David Byrne: From Talking Heads Frontman to Leading Urban Cyclist

When David Byrne began rid­ing a bicy­cle in late-sev­en­ties and ear­ly-eight­ies New York, he drew fun­ny looks on the street. But the con­ve­nience of rolling from neigh­bor­hood to neigh­bor­hood, par­ty to par­ty, and gallery to gallery on two wheels could­n’t be denied, and now, over three decades lat­er, we find Byrne has evolved to occu­py a unique set of par­al­lel careers: singer-song­writer, artist of many media (includ­ing but not lim­it­ed to Microsoft Pow­er­Point), and urban cycling advo­cate. Over the past few years, what with sharply ris­ing gas prices and a rein­vig­o­rat­ed pub­lic inter­est in how bet­ter to use our cities, the world has paid espe­cial­ly close atten­tion to the lat­ter third of Byrne’s work. He’s respond­ed by writ­ing, tour­ing, lec­tur­ing, and even indus­tri­al-design­ing (bike racks, that is) in sup­port of the hum­ble bicy­cle, if not as human­i­ty’s only hope, then at least as a pret­ty darn per­son­al­ly and social­ly effec­tive way of get­ting from point A to point B.

“You don’t real­ly need the span­dex,” Byrne writes in his book Bicy­cle Diaries, whose pub­li­ca­tion occa­sioned the above New York Times video pro­file. He advo­cates cycling nei­ther as a hard-charg­ing sport nor as an atavis­tic hit of child­hood whim­sy, but as a full-fledged means of dai­ly trans­porta­tion. Not only does he wear reg­u­lar clothes doing it, but in this video he actu­al­ly goes hel­met­less, albeit on the car-free Hud­son Riv­er Green­way. As expressed in both book and video, Byrne’s thoughts on the exhil­a­ra­tion of cycling through cities — “there’s a sense of float­ing through the land­scape, watch­ing it as it goes by, but you can stop at any moment if some­thing catch­es your eye” — have kept me on my own bike. I ride it in Los Ange­les, a city of clear weath­er and flat ter­rain that some­times strikes me as an ide­al cycling envi­ron­ment — until Byrne or some­one else bring up Euro­pean towns, like Copen­hagen or Mod­e­na, through which tykes, octo­ge­nar­i­ans, and every­one in between ride reg­u­lar­ly and fear­less­ly. Even North Amer­i­ca’s most bike-friend­ly cities haven’t reached that lev­el yet, but with advo­cates as cre­ative and unbu­reau­crat­ic as David Byrne advis­ing them (though some­times with sug­ges­tions as grand as “bury the West Side High­way”), sure­ly it’s only a mat­ter of time.

Relat­ed Con­tent:

David Byrne: How Archi­tec­ture Helped Music Evolve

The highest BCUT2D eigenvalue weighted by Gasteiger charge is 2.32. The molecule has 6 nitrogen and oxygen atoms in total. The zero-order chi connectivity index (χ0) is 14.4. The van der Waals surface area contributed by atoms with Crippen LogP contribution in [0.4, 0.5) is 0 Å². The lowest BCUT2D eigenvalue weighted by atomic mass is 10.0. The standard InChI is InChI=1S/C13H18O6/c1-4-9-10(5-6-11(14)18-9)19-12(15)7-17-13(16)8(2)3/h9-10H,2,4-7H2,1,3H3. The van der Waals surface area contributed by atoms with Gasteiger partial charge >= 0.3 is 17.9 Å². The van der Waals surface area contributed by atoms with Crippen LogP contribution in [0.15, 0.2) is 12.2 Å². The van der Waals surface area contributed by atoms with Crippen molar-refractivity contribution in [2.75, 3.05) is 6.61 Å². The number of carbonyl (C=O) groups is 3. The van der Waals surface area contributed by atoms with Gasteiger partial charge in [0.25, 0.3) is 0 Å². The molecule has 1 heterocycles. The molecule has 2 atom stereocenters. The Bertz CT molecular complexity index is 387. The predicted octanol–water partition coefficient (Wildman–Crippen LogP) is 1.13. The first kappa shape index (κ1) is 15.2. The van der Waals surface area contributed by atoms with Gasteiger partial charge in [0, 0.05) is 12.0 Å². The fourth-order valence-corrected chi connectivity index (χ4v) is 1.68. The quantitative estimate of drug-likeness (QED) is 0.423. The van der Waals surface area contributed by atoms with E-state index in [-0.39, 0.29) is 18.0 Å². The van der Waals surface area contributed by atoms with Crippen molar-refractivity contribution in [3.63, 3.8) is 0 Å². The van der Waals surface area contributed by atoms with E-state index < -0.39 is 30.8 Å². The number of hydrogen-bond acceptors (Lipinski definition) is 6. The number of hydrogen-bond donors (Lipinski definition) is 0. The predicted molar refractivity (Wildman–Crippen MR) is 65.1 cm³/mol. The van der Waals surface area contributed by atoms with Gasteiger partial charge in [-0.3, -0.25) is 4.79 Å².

The Physics of the Bike

Col­in Mar­shall hosts and pro­duces Note­book on Cities and Cul­ture. Fol­low him on Twit­ter at @colinmarshall.

by | Permalink | Comments (5) |

Sup­port Open Cul­ture

We’re hop­ing to rely on our loy­al read­ers rather than errat­ic ads. To sup­port Open Cul­ture’s edu­ca­tion­al mis­sion, please con­sid­er mak­ing a dona­tion. We accept Pay­Pal, Ven­mo (@openculture), Patre­on and Cryp­to! Please find all options here. We thank you!

Comments (5)
You can skip to the end and leave a response. Pinging is currently not allowed.
  • Shelley says:

    Three cheers for the reg­u­lar clothes.

  • Kathleen Ryan says:

    But no cheers for the hel­met­less­ness.

  • Cyclist safe­ty is depen­dent on many more aspects than hel­met wear­ing. I cycle in the Nether­lands: almost no one here wears hel­mets, about 30% of dai­ly jour­neys is by bike. Num­ber of deaths of cyclists last year? 5. I’d say that sep­a­rat­ed cycling infra­struc­ture and bet­ter cross roads design are more con­ducive to cyclist safe­ty than hel­mets.

  • bert says:

    Come ride in Chi­na. I don’t wear a hel­met maybe a mis­take. There are also places in the world that WERE friend­ly for bike rid­ing, 16 years ago Bei­jing was like that. Now it’s more and more and more and more cars and less and less and less room for the bikes. I still ride about once or twice a week to do some part time teach­ing on the side but I’m a big guy so my butt is a but sore after a 1hr ride one way but it’s good for me, the pol­lu­tion is anoth­er sto­ry.

    • Andrea Tharp says:

      If you can get a “trac­tor seat” they’re very com­fort­able. Not the fastest thing in the world but worth the trade-off if you’re not rac­ing :D

Leave a Reply

Open Culture was founded by Dan Colman.